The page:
This is more than a one-time upgrade: once a Windows device is upgraded to Windows 10, we will continue to keep it current for the supported lifetime of the device – at no additional charge.
People will still latch onto the definition of "Windows device" and "supported lifetime of the device" but at least it's more clear than the linked article.
As with red light cameras, it depends on the implementation. I won't go near the state of Arizona again without a damn good reason. I went on a southwest road trip maybe five years ago and speed camera vans were everywhere. That would be fine because I've got cruise control and set it for the speed limit (yes, I really do) except the speed on the interstates varied randomly. Cruising along and there's a speed limit sign 10mph slower than the current speed and, shortly past that, a van with a speed camera. If I were coming into a populated area, that would be one thing but it's out in the middle of the fucking desert. Over and over. I kept an eye out for the changes and adjusted accordingly but I was surprised that I didn't get a ticket in the mail. It would have been easy to miss a speed change in an area that has no need for a speed change. A lot of my attention was diverted to scanning for road signs instead of watching the road. I've heard they ditched this program but I don't plan to go back to verify.
If they were using these automated systems to catch people who are already violating traffic laws, that would be one thing but the local governments (or their agencies) often manipulate the situation to create violations from people who wouldn't normally commit them.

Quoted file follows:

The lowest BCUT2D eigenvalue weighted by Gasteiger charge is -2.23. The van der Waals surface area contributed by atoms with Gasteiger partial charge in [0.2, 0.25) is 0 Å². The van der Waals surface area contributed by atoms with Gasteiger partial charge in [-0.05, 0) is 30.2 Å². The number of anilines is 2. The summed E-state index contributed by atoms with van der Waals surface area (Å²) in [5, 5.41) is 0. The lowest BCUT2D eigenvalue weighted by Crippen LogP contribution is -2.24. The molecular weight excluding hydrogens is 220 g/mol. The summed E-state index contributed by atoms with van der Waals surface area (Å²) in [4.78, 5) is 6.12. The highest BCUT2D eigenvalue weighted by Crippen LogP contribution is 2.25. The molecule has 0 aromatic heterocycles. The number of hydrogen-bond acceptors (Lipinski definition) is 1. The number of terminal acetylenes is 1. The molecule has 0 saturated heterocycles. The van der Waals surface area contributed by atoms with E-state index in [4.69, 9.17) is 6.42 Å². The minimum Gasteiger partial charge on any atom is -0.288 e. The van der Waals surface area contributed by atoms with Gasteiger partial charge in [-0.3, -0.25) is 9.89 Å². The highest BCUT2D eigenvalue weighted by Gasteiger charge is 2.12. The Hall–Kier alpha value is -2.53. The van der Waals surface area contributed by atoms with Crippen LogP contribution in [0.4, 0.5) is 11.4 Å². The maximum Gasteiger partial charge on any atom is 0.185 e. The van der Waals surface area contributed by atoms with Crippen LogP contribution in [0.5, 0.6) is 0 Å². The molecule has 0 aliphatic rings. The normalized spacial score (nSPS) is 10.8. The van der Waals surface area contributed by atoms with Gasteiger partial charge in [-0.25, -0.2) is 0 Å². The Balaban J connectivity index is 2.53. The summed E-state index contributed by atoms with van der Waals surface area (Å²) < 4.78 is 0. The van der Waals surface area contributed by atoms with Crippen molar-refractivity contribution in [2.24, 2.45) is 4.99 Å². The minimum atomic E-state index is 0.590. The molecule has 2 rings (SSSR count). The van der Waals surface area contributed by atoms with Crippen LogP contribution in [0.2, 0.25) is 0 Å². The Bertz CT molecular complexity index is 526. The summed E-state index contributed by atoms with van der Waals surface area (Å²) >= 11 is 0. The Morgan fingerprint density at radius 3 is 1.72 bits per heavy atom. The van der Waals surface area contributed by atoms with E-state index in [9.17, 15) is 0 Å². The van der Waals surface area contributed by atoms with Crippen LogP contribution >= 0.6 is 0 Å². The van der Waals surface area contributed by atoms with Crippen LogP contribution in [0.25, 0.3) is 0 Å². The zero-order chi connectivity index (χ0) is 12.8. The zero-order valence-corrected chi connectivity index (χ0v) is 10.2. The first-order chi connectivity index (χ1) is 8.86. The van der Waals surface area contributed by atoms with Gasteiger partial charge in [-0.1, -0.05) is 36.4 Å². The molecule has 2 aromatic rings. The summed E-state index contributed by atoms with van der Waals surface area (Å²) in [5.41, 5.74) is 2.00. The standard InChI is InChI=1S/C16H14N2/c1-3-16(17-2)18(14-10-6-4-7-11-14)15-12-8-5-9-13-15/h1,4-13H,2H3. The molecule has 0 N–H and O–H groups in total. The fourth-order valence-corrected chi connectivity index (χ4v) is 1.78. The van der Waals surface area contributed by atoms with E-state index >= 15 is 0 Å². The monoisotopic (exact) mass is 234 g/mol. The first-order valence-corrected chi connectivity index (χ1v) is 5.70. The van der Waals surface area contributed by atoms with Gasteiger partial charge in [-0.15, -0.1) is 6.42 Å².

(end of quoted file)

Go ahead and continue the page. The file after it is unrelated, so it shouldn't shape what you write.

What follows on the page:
What about the impact of apps that can't be transferred to a new device? I have a couple of time-waster games on my first tablet that can't be moved to a new device. A top question on their FAQs is "How do I transfer my game to a new tablet?" "You can't. Too bad, so sad." I wonder how many people are reluctant to upgrade because they spent $50 on crystals in some game and they don't want to throw it away.
It's the same transition television had when going from SD to HD. Makeup, lighting, and set design all had to change because the increased clarity of HD exposed the flaws. It's like turning on the bright lights in the bar at 2am. Raw and ugly.
As filmmakers learn to work with HDR, films will look better. Same as when color hit the market. And sound. And the transition to film itself.
I know the difference between compression and sound disappearing then coming back. And compression doesn't create warbly flanging effects.